Well, this book of short essays by Rick Bragg is overflowing with Southern stories way better than mine. I'm only about 20 pages in and haven't stop wiping my eyes from crying tears of sadness and laughter. It's that kind of read. As Dolly Parton said in "Steel Magnolias": laughter through tears is my favorite emotion...
Saturday, September 12, 2015
Zinnias fading on this breezy, humidless, gorgeous day.
Cannas blooming wildly...again. Such a faithful flower...
Rose being Rose...
By Wendy Videlock
They are fleeting.
They are fragile.
They’ll surprise you.
They’ll remind you
that they aren’t
and they are you.
OLDER, YOUNGER, BOTH
By Joyce Sutphen
I feel older, younger, both
at once. Every time I win,
I lose. Every time I count,
I forget and must begin again.
I must begin again, and again I
must begin. Every time I lose,
I win and must begin again.
Everything I plan must wait, and
having to wait has made me old, and
the older I get, the more I wait, and everything
I’m waiting for has already been planned.
I feel sadder, wiser, neither
together. Everything is almost
true, and almost true is everywhere.
I feel sadder, wiser, neither at once.
I end in beginning, in ending I find
that beginning is the first thing to do.
I stop when I start, but my heart keeps on beating,
so I must go on starting in spite of the stopping.
I must stop my stopping and start to start—
I can end at the beginning or begin at the end.
I feel older, younger, both at once.
“Older, Younger, Both” from Coming Back to the Body by Joyce Sutphen. © 2000 by Joyce Sutphen.
Thursday, September 10, 2015
This Is the Dream
by Olav Hauge
This is the dream we carry through the world
that something fantastic will happen
that it has to happen
that time will open by itself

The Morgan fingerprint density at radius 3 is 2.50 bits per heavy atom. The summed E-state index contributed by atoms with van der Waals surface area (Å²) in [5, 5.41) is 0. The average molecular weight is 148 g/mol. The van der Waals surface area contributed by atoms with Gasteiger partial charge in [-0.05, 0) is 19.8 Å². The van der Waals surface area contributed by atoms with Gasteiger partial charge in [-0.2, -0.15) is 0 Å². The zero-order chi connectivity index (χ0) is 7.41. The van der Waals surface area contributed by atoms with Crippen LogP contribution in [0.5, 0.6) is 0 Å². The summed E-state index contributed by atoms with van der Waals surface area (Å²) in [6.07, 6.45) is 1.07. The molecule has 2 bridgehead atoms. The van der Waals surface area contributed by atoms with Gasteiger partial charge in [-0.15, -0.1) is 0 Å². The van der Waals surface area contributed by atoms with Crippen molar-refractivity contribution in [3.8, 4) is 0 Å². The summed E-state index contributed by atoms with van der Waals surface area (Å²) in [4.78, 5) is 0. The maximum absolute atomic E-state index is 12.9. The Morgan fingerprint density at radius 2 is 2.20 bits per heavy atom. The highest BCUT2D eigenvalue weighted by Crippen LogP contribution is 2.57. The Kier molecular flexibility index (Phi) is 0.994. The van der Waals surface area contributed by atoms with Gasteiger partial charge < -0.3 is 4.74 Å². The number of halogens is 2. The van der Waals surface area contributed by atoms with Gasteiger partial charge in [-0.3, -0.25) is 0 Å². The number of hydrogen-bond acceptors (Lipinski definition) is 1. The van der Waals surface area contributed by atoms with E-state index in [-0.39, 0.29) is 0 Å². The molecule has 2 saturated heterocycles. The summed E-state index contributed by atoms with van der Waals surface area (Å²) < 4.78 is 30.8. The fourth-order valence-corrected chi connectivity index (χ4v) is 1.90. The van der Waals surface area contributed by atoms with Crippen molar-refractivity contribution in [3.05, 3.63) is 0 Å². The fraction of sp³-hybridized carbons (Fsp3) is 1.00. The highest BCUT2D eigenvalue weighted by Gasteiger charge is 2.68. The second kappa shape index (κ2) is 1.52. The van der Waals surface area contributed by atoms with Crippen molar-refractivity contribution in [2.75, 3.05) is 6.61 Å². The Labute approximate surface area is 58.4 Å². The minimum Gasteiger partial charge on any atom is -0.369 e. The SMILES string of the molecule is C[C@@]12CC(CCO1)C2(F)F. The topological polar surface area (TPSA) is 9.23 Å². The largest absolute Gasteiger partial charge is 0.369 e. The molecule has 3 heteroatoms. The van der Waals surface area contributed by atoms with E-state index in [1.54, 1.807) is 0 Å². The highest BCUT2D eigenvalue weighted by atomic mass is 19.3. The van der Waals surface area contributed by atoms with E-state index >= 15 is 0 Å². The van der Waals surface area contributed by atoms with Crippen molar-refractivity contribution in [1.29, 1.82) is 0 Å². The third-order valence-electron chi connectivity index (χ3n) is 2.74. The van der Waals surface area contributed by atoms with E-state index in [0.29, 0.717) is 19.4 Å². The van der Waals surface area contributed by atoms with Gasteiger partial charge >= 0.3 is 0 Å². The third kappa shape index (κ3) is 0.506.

that doors shall open by themselves
that the heart will find itself open
that mountain springs will jump up
that the dream will open by itself
that we one early morning
will slip into a harbor
that we have never known.
YOU MUST READ THIS:
"Olav Hauge was born in 1908 in Ulvik and he died there eighty-six years later. As a younger son in in a traditional Norwegian family, he received virtually no land. The older brother got the main farm, and Olav lived all his life on what he could produce from 3 acres of ground. During his late 20's, he spent some time in a mental institution. At 65, he married the Norwegian artist Bodil Cappelen, whom he met at one of his rare poetry readings. He settled into married life very well, and the house cheered up considerably. He died in the old way; no real evidence of disease was present. He simply did not eat for ten days, and so he died. People who attended his funeral, which took place down in the valley where he had been baptized as a child, describe a service full of feeling and gratitude. A horse-drawn wagon carried his body back up the mountain after the service. Everyone noticed a small colt that ran happily alongside its mother and the coffin all the way."
From the Preface by Robert Bly in "The Dream We Carry" by Olav H. Hauge.
I highly recommend this book. The poetry is amazingly touching.
Wednesday, September 9, 2015
Monday, September 7, 2015
A Charm of Hummingbirds at one of my feeders...
A favorite poem I collaged onto a composition book journal.
Two of my Blythe dolls.
By Keith Waldrop
The wind dying, I find a city deserted, except for crowds of
people moving and standing.
Those standing resemble stories, like stones, coal from the
death of plants, bricks in the shape of teeth.
I begin now to write down all the places I have not been—
starting with the most distant.
I build houses that I will not inhabit.
Keith Waldrop, "Poet" from Analogies of Escape. Copyright © 1997 by Keith Waldrop.